Greece’s economy is expected to grow by 1.9 percent this year, the country’s central bank said in its annual monetary policy report on Monday, an expansion pace below what the government is projecting.
The economy is recovering after a nine-year debt crisis that shrank it by a quarter. The country reached the end of its third international bailout program last August and is now relying on bond markets to refinance its debt.
The Bank of Greece sees economic growth picking up to 2.1 percent next year and forecast that this year’s primary budget surplus, which excludes debt servicing outlays, will reach 2.9 percent of gross domestic product, missing a 3.5 percent target agreed with the country’s official lenders.
“The economy continues to face significant challenges that were brought on by the long economic crisis,” the central bank’s report said.
The Bank of Greece said the challenges include a high load of non-performing loans weighing on the country’s banks and high public debt whose sustainability has improved after the medium-term measures approved by the Eurogroup in June last year.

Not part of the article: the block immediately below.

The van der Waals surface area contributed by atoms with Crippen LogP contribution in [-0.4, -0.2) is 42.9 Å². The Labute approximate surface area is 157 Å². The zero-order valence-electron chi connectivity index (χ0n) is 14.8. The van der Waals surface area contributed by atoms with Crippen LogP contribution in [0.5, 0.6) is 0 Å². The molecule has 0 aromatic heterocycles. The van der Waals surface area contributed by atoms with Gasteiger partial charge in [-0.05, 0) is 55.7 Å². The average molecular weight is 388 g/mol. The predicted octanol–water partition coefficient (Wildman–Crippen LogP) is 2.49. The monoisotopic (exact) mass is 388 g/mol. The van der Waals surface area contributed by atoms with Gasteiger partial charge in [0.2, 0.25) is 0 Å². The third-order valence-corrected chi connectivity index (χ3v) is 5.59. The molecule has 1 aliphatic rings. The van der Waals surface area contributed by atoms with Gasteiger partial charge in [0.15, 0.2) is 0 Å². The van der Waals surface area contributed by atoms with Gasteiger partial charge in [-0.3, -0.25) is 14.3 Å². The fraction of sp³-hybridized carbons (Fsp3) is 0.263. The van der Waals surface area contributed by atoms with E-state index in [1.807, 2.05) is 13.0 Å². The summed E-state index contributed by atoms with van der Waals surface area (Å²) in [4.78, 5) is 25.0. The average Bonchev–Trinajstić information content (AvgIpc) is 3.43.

It noted that the maintenance of high primary surpluses for a protracted period, particularly when coupled with very high taxation and cuts in the public investment program, is also a significant challenge, hindering recovery.
Athens has committed itself to achieving big primary budget surpluses, which exclude debt-servicing costs, of 3.5 percent of GDP until 2022, and 2.2 percent until 2060.
“In consultation and agreement with European partners, the primary surplus targets up to 2022 must be reduced and a fiscal policy mix that is more growth friendly needs to be adopted, the Bank of Greece said.
It called for a faster pace of privatization and a more aggressive policy to attract foreign direct investments. [Reuters]